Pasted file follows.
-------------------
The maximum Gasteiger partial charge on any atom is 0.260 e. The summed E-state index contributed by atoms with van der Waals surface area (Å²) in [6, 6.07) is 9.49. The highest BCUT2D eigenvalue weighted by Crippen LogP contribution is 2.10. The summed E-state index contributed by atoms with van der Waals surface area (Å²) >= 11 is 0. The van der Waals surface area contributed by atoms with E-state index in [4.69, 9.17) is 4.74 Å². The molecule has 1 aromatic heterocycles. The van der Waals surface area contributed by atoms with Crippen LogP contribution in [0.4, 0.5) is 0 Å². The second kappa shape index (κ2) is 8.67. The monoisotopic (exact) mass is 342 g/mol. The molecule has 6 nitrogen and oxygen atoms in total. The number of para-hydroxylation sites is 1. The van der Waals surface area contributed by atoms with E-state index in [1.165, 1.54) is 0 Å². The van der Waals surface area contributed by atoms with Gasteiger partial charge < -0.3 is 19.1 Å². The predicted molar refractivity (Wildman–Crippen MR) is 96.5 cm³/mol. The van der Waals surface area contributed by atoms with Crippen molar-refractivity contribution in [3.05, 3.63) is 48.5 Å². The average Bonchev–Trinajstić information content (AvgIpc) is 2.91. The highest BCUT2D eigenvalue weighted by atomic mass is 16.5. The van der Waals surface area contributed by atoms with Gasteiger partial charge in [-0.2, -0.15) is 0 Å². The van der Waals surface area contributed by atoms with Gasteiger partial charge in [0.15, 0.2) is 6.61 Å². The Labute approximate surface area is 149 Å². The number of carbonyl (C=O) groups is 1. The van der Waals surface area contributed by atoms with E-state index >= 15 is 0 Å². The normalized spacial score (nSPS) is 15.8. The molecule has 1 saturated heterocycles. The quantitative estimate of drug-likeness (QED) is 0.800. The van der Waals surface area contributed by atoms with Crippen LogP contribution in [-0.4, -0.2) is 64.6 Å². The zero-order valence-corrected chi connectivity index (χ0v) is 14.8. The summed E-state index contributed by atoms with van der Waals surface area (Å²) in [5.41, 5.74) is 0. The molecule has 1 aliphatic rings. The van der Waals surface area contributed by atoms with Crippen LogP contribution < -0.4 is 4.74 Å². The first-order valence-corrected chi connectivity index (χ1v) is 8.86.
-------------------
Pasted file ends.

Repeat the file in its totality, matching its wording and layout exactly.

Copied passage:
The maximum Gasteiger partial charge on any atom is 0.260 e. The summed E-state index contributed by atoms with van der Waals surface area (Å²) in [6, 6.07) is 9.49. The highest BCUT2D eigenvalue weighted by Crippen LogP contribution is 2.10. The summed E-state index contributed by atoms with van der Waals surface area (Å²) >= 11 is 0. The van der Waals surface area contributed by atoms with E-state index in [4.69, 9.17) is 4.74 Å². The molecule has 1 aromatic heterocycles. The van der Waals surface area contributed by atoms with Crippen LogP contribution in [0.4, 0.5) is 0 Å². The second kappa shape index (κ2) is 8.67. The monoisotopic (exact) mass is 342 g/mol. The molecule has 6 nitrogen and oxygen atoms in total. The number of para-hydroxylation sites is 1. The van der Waals surface area contributed by atoms with E-state index in [1.165, 1.54) is 0 Å². The van der Waals surface area contributed by atoms with Gasteiger partial charge < -0.3 is 19.1 Å². The predicted molar refractivity (Wildman–Crippen MR) is 96.5 cm³/mol. The van der Waals surface area contributed by atoms with Crippen molar-refractivity contribution in [3.05, 3.63) is 48.5 Å². The average Bonchev–Trinajstić information content (AvgIpc) is 2.91. The highest BCUT2D eigenvalue weighted by atomic mass is 16.5. The van der Waals surface area contributed by atoms with Gasteiger partial charge in [-0.2, -0.15) is 0 Å². The van der Waals surface area contributed by atoms with Gasteiger partial charge in [0.15, 0.2) is 6.61 Å². The Labute approximate surface area is 149 Å². The number of carbonyl (C=O) groups is 1. The van der Waals surface area contributed by atoms with E-state index >= 15 is 0 Å². The normalized spacial score (nSPS) is 15.8. The molecule has 1 saturated heterocycles. The quantitative estimate of drug-likeness (QED) is 0.800. The van der Waals surface area contributed by atoms with Crippen LogP contribution in [-0.4, -0.2) is 64.6 Å². The zero-order valence-corrected chi connectivity index (χ0v) is 14.8. The summed E-state index contributed by atoms with van der Waals surface area (Å²) in [5.41, 5.74) is 0. The molecule has 1 aliphatic rings. The van der Waals surface area contributed by atoms with Crippen LogP contribution < -0.4 is 4.74 Å². The first-order valence-corrected chi connectivity index (χ1v) is 8.86.